For most people, learning to conjugate verbs probably isn’t the most exciting part of studying a language (unless they have friends like our very own Margaux and Manon, that is). But luckily, in French as in other languages, there are a few verbs that cut you a break. These are the "impersonal verbs," and the beauty of them is that you only have to worry about conjugating them with the pronoun il (he/it). They’re called "impersonal" because they don’t refer to any specific person—il in this case just means "it."
A good number of these verbs have to do with that most impersonal of dinner party topics, the weather. Imagine this conversation between two partygoers who don’t have much to talk about:
Est-ce qu’il pleut dehors? -Non, il neige!
Is it raining outside? -No, it’s snowing!
The two forms that you see above, il pleut and il neige, are the only conjugations of pleuvoir (to rain) and neiger (to snow) that exist in the present tense. This is obviously because people can’t "rain" or "snow": you can’t say je pleux (I rain) or tu neiges (you snow). Unless you have superpowers, that is!
Some other impersonal weather expressions: il gèle (it’s freezing), il bruine (it’s drizzling), il tonne (it’s thundering), il grêle (it’s sleeting).
Next we’ll take a look at one of the most common impersonal verbs, falloir (to have to, to be necessary). In the present tense, you’ll see this as il faut:
Il faut protéger la terre
We have to protect the earth
Caption 2, Nouveaux Talents? - Adonis chantePlay Caption
Il faut deux ans pour former les pilotes d'hélicoptère de l'armée française.
It takes two years to train French Army helicopter pilots.
Caption 29, Le Journal - École de pilotagePlay Caption
As you can see, you can have "il faut + infinitive" (to have to do something) and "il faut + noun" (to need something). A bit more complicated is the phrase il faut que..., which requires the subjunctive:
Il faut que je fasse la pâte.
I have to make the batter.
Caption 16, LCM - Recette: CrêpesPlay Caption
Another impersonal verb you’ll see quite frequently is s’agir (to be about), in the expression il s’agit de...:
Il s'agit de voir où sont les abus.
It's a question of seeing where the abuses are.Play Caption
La seule prison qui se trouve dans Paris intra-muros, il s'agit de la prison de la Santé.
The only prison located within Paris itself, namely, the Santé [Health] Prison.
Captions 20-21, Voyage dans Paris - Le Treizième arrondissement de ParisPlay Caption
Note that s’agir is just the reflexive form of agir (to act), which is not an impersonal verb.
Sometimes regular old verbs can become impersonal too. Basic verbs like avoir, être, and faire can be conjugated left and right, but they can also be impersonal:
Il est minuit à Tokyo, il est cinq heures au Mali
It's midnight in Tokyo, it's five o'clock in Mali
Caption 12, Amadou et Mariam Sénégal Fast FoodPlay Caption
Il est intéressant de vivre dans un pays étranger.
It is interesting to live in a foreign country.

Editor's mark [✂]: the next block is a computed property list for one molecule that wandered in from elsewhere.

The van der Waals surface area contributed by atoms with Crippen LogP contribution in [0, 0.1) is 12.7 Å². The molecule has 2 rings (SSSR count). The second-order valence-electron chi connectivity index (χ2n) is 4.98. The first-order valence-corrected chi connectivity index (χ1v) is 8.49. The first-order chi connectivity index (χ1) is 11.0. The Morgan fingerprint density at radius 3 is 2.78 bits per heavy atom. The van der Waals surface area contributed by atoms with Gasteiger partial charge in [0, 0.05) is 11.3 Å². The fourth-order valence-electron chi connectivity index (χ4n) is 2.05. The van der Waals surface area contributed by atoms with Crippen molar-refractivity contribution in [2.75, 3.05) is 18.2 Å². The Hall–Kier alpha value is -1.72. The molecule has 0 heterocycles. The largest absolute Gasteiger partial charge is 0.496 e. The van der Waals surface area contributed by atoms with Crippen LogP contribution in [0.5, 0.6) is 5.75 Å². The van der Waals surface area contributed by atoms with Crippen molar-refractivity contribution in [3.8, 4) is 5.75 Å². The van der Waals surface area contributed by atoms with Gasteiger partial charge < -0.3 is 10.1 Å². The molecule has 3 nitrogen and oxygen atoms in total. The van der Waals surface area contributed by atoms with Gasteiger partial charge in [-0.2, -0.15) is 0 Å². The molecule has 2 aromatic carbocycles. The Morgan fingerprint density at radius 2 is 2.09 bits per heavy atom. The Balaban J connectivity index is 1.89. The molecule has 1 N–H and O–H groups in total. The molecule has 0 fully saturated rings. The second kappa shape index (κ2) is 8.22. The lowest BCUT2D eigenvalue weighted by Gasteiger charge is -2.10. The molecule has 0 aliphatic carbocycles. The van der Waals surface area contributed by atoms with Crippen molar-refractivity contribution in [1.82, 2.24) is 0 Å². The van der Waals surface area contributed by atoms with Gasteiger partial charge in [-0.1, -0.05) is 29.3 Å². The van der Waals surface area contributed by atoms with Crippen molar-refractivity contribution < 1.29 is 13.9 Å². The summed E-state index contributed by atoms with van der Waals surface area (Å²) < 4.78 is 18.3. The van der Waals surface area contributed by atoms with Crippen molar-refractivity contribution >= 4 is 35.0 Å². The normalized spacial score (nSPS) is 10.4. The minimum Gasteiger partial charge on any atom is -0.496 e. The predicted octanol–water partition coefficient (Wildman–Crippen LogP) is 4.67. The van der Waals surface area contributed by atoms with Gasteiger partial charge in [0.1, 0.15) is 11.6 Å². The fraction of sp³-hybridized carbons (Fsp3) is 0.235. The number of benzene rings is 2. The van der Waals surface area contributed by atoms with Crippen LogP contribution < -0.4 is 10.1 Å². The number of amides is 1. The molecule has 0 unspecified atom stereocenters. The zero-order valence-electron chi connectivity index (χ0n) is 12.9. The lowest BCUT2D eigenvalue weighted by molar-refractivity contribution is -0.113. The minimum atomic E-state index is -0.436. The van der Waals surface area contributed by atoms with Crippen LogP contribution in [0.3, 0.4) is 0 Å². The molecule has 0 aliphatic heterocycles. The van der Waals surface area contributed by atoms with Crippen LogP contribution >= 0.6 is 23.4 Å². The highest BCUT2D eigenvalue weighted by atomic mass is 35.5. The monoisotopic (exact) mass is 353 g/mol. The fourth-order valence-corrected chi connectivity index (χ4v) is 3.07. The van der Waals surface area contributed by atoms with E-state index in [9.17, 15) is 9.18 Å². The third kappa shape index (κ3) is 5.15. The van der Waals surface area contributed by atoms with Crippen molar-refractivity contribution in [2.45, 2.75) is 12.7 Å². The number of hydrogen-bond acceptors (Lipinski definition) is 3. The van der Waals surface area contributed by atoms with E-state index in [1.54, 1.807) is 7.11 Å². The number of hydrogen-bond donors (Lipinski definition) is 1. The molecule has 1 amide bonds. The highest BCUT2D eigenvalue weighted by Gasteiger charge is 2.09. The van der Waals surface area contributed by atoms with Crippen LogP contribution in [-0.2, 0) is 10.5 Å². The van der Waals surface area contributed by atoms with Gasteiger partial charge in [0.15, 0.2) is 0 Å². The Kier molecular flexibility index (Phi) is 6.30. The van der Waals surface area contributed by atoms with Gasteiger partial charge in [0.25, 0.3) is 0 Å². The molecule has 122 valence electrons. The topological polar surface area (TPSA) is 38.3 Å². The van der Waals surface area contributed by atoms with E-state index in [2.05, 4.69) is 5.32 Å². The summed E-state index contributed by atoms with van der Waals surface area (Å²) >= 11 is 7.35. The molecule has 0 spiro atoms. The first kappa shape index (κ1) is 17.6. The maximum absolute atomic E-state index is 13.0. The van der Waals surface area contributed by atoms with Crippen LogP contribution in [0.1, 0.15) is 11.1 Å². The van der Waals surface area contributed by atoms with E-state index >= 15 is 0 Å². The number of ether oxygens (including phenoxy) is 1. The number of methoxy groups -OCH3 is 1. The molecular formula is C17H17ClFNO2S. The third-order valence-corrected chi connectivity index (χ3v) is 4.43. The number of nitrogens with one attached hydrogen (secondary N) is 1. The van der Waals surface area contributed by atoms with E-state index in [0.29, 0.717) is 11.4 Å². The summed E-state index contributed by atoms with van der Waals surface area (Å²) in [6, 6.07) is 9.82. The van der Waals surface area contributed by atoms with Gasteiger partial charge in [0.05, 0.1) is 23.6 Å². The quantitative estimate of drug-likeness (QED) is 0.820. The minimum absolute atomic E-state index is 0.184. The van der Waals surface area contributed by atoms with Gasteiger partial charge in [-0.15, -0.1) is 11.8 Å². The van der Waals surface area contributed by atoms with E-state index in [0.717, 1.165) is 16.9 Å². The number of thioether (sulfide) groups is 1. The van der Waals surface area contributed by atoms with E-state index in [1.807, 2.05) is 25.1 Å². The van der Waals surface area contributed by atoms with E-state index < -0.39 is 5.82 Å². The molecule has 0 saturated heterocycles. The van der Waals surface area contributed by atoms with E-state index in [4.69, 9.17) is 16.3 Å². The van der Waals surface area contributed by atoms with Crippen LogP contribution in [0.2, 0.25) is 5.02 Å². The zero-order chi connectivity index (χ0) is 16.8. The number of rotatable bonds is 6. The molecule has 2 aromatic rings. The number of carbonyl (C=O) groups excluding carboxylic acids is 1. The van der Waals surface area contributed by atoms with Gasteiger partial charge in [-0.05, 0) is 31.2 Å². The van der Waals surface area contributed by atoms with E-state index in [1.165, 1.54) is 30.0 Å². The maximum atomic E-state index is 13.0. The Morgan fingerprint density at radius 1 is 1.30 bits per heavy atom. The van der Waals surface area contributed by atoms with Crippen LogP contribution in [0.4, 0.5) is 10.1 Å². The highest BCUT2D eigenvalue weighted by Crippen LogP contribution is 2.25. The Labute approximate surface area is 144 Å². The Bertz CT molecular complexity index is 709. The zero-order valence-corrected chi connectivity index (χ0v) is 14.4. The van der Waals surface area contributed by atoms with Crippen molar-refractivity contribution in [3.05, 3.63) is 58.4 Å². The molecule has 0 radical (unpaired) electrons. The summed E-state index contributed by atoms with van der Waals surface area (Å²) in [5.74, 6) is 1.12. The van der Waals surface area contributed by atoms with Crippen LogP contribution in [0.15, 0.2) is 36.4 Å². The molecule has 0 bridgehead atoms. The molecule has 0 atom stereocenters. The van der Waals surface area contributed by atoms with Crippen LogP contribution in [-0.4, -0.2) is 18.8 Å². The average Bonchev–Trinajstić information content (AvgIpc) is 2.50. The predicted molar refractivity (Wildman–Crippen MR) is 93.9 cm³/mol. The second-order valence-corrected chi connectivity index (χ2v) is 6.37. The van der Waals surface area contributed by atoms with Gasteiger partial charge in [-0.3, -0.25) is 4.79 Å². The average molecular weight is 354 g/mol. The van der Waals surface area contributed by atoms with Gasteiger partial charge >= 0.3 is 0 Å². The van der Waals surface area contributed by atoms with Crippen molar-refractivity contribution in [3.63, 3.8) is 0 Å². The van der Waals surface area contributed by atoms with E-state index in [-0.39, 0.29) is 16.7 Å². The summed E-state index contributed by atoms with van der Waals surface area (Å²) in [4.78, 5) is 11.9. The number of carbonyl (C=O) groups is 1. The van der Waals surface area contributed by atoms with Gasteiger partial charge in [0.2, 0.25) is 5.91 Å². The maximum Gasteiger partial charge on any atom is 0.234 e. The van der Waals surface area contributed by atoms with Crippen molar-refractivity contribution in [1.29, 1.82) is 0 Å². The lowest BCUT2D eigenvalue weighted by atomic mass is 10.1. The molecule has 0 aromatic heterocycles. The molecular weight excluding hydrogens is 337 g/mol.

Il y a beaucoup de choses à faire aujourd’hui.
There are many things to do today.
Il fait froid en hiver
It is cold in the winter.
As you can see, impersonal verbs come in handy when you’re talking about the time, the weather, and the general state of things. You can learn more about them on this page.
An accent, or the lack of one, can sometimes determine the meaning of a French word.
For example, let's take ou, the common conjunction that means "or." After his extensive travel abroad, Chef Rachel Gesbert likes to use exotic ingredients when he returns to France "or" to Europe:
Et quand on revient en France,
And when we return to France,
ou en Europe... on a envie de certains produits.
or to Europe... we feel like mixing certain products.
Captions 27-28, Le Journal - Gourmet en BretagnePlay Caption
Ou bien also means "or," plain and simple. Anglophones, seeing the extra word bien, might be tempted to translate ou bien as "or even," or to add some other nuance. But in fact, ou bien is used pretty much interchangeably with ou, as we find in the report on the recent discovery of Saint-Exupéry's lost plane, near Marseilles.
Mais personne ne sait s'il s'agit d'un accident, d'un suicide,
But nobody knows whether it's a question of an accident, of a suicide,
ou bien d'un tir ennemi.
or of enemy fire.
Captions 27-28, Le Journal - Saint-ExupéryPlay Caption
However, when we draw a simple accent grave over the u in ou, we get the adverb où, which is used to indicate "where." Anne Liardet, mother of three, racing solo around the world on the "Vendée Globe," tells us:
J'suis bien, là où je suis...
I'm all right where I am...
Caption 25, Le Journal - Les navigateurs du Vendée GlobePlay Caption
In their worldwide hit "Senegal Fast Food," Amadou and Mariam, the singing-songwriting duo from Mali, ask:
Dakar, Bamako, Rio de Janeiro
Dakar, Bamako, Rio de Janeiro
Où est le problème, où est la frontière?
Where is the problem, where is the border?
Captions 25-26, Amadou et Mariam - Sénégal Fast FoodPlay Caption
Another meaning of où is "when," indicating time. Notice the way French movie star Agnès Jaoui uses it when talking about dreams and fame:
C'est bien... de rêver, mais y a un moment où
It's good... to dream, but there comes a time when
il faut juste se récupérer soi-même.
you have to go back to who you are.
Captions 32-33, Le Journal - Le rôle de sa viePlay Caption
So, there you have it: the short story of ou!
FYI: Keep in mind there are at least two other words that sound exactly the same as ou and où, but have their own unique spellings: une houe is "a hoe," like we use in the garden, and du houx is "holly," the stuff the halls are decked out with come Christmas!